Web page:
Building resilience in the face of climate change within traditional rain fed agricultural and pastoral systems in Sudan (GCF-SUDANAGRIPASTORAL)

  • Sudan
Geographic location where the impacts of the investment may be experienced.
Financial Institutions
  • Green Climate Fund (GCF)
International, regional and national development finance institutions. Many of these banks have a public interest mission, such as poverty reduction.
Project Status
Stage of the project cycle. Stages vary by development bank and can include: pending, approval, implementation, and closed or completed.
Bank Risk Rating
Environmental and social categorization assessed by the development bank as a measure of the planned project’s environmental and social impacts. A higher risk rating may require more due diligence to limit or avoid harm to people and the environment. For example, "A" or "B" are risk categories where "A" represents the highest amount of risk. Results will include projects that specifically recorded a rating, all other projects are marked ‘U’ for "Undisclosed."
Voting Date
May 19, 2020
Date when project documentation and funding is reviewed by the Board for consideration and approval. Some development banks will state a "board date" or "decision date." When funding approval is obtained, the legal documents are accepted and signed, the implementation phase begins.
United Nations Development Programme
A public entity (government or state-owned) provided with funds or financial support to manage and/or implement a project.
  • Agriculture and Forestry
  • Climate and Environment
The service or industry focus of the investment. A project can have several sectors.
Investment Type(s)
The categories of the bank investment: loan, grant, guarantee, technical assistance, advisory services, equity and fund.
Investment Amount (USD)
$ 25.65 million
Value listed on project documents at time of disclosure. If necessary, this amount is converted to USD ($) on the date of disclosure. Please review updated project documents for more information.
Primary Source

Original disclosure @ GCF website

Updated in EWS Sep 18, 2020

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Project Description
If provided by the financial institution, the Early Warning System Team writes a short summary describing the purported development objective of the project and project components. Review the complete project documentation for a detailed description.

According to bank documents, the project supports climate change adaptation efforts among subsistence agro-pastoralist and nomadic pastoralist communities in dryland zones across nine states in Sudan. Its overall goal is to promote a paradigm shift in dryland pastoral and farming systems through an integrated approach by increasing resilience of food production systems; improving availability/access to climate resilient water sources; and strengthening capacities of institutions/communities on climate resilience. The project capitalizes on synergies in climate risk management practices across agriculture, water, and rangelands to enhance water/food security under changing climate conditions. Key results are enhanced resilience to climate risks among subsistence farmer and nomadic pastoralist communities and promoting an enabling environment for long-term (post-project) adaptation activities in Sudan. Moreover, the enhanced capacity of the state-level administration in areas of environmental governance, management of shared natural resources, inter- and intra-state relations and how to establish a network of early warning systems will help prevent conflicts and out-mitigation in the targeted areas.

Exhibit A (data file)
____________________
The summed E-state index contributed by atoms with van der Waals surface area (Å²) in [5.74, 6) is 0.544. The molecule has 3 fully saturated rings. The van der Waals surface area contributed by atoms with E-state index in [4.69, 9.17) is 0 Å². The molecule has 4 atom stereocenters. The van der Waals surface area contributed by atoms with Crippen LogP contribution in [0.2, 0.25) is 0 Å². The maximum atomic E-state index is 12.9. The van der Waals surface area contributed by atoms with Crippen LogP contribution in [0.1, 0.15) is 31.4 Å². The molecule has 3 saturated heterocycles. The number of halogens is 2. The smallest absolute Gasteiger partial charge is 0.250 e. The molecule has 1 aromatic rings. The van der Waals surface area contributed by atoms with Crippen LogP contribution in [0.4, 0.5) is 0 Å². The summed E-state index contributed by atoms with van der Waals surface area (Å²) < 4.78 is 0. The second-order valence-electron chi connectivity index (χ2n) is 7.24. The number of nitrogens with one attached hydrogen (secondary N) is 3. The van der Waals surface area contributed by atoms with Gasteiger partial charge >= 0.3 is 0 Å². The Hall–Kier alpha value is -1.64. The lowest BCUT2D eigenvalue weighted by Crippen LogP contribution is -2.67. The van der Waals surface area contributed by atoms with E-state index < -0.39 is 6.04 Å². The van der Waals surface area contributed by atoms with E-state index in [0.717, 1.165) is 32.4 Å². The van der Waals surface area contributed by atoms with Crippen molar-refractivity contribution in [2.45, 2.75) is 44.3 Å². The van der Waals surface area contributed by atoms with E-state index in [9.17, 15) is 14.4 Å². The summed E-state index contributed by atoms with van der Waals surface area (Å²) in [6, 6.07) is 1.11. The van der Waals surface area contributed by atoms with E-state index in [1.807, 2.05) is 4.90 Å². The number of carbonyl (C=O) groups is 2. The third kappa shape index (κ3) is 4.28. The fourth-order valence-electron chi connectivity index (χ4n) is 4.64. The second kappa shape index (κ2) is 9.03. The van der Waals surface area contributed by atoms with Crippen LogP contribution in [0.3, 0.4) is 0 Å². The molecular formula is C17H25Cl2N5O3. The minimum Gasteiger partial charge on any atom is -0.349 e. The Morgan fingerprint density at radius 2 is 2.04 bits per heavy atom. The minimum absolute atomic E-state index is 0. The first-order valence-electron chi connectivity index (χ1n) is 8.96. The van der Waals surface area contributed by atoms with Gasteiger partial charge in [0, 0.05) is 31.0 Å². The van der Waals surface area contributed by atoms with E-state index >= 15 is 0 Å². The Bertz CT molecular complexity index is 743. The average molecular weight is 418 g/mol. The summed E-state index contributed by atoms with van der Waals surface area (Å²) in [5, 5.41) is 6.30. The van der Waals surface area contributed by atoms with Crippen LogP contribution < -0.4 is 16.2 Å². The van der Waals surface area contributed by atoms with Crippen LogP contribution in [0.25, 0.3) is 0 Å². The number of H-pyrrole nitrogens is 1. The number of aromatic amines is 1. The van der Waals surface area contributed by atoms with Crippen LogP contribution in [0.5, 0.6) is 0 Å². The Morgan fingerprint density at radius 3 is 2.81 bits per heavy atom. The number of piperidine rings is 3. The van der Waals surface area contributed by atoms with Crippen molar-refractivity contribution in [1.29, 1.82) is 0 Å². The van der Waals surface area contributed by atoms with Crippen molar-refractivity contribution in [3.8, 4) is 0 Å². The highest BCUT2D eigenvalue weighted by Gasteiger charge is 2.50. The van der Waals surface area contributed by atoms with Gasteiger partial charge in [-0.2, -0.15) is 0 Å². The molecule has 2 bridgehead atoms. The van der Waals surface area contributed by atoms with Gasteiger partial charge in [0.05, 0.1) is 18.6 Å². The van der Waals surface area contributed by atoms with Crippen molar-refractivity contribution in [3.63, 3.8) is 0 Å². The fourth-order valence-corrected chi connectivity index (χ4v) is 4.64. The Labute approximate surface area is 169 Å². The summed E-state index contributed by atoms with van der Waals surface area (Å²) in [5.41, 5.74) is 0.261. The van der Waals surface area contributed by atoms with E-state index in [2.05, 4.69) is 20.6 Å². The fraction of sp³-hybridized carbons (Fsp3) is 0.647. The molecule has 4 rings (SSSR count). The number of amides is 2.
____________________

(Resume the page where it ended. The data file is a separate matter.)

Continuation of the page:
The project introduces several interventions among highly vulnerable communities in the target communities:

  1. First, the project disseminates a set of sustainable technologies and practices including drought-resistant, early maturing seeds, establishment of integrated women-led sustainable farms, rehabilitation of communal rangelands, development of multi-purpose tree nurseries, and the establishment of shelterbelts to shield cultivatable plots from dust storms.
  2. Second, the project increases the availability of water resources through the construction and/or rehabilitation of hafirs (i.e., dugout enlargements into which surface-water runoff is converged during the rainy season), water yards (i.e., water extraction and distribution facility which includes borehole, storage tank, animal watering basins and tap stands), and sand water-storage dams (i.e., rain water harvesting structures).
  3. Third, the project strengthens local governance by building capacity among local leaders and stakeholders (i.e., village councils, village development committees, popular committees) regarding best practices, as well as increasing capacity of extension agents from state-level offices of the Ministry of Agriculture and Natural Resources on sustainable technologies/practices suitable for dryland areas.
Investment Description
Here you can find a list of individual development financial institutions that finance the project.

Contact Information
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*Contact information not provided at the time of disclosure*


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